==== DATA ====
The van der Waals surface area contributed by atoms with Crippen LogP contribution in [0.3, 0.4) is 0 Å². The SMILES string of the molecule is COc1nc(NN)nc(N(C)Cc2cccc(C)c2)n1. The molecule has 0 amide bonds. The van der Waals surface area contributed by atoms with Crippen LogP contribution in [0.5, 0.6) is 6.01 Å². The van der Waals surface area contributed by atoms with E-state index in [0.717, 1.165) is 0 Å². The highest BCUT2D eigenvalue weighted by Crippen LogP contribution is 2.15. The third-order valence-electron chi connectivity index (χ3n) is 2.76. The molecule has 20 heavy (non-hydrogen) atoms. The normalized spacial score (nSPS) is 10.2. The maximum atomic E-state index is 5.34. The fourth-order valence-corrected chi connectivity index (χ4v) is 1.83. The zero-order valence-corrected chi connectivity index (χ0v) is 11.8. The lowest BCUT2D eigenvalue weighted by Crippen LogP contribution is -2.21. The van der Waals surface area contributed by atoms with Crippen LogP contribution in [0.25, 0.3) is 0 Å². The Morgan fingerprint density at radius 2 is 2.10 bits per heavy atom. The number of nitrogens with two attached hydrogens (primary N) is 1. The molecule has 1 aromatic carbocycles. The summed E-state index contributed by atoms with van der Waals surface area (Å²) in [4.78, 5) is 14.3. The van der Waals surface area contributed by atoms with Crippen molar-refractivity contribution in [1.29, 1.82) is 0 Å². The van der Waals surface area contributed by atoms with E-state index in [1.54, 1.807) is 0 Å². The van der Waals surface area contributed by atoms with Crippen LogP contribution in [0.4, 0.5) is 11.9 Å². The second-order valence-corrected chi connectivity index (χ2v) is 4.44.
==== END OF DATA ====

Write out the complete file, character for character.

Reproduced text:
The van der Waals surface area contributed by atoms with Crippen LogP contribution in [0.3, 0.4) is 0 Å². The SMILES string of the molecule is COc1nc(NN)nc(N(C)Cc2cccc(C)c2)n1. The molecule has 0 amide bonds. The van der Waals surface area contributed by atoms with Crippen LogP contribution in [0.5, 0.6) is 6.01 Å². The van der Waals surface area contributed by atoms with E-state index in [0.717, 1.165) is 0 Å². The highest BCUT2D eigenvalue weighted by Crippen LogP contribution is 2.15. The third-order valence-electron chi connectivity index (χ3n) is 2.76. The molecule has 20 heavy (non-hydrogen) atoms. The normalized spacial score (nSPS) is 10.2. The maximum atomic E-state index is 5.34. The fourth-order valence-corrected chi connectivity index (χ4v) is 1.83. The zero-order valence-corrected chi connectivity index (χ0v) is 11.8. The lowest BCUT2D eigenvalue weighted by Crippen LogP contribution is -2.21. The van der Waals surface area contributed by atoms with Crippen LogP contribution in [0.25, 0.3) is 0 Å². The Morgan fingerprint density at radius 2 is 2.10 bits per heavy atom. The number of nitrogens with two attached hydrogens (primary N) is 1. The molecule has 1 aromatic carbocycles. The summed E-state index contributed by atoms with van der Waals surface area (Å²) in [4.78, 5) is 14.3. The van der Waals surface area contributed by atoms with Crippen molar-refractivity contribution in [1.29, 1.82) is 0 Å². The van der Waals surface area contributed by atoms with E-state index in [1.54, 1.807) is 0 Å². The van der Waals surface area contributed by atoms with Crippen LogP contribution in [0.4, 0.5) is 11.9 Å². The second-order valence-corrected chi connectivity index (χ2v) is 4.44.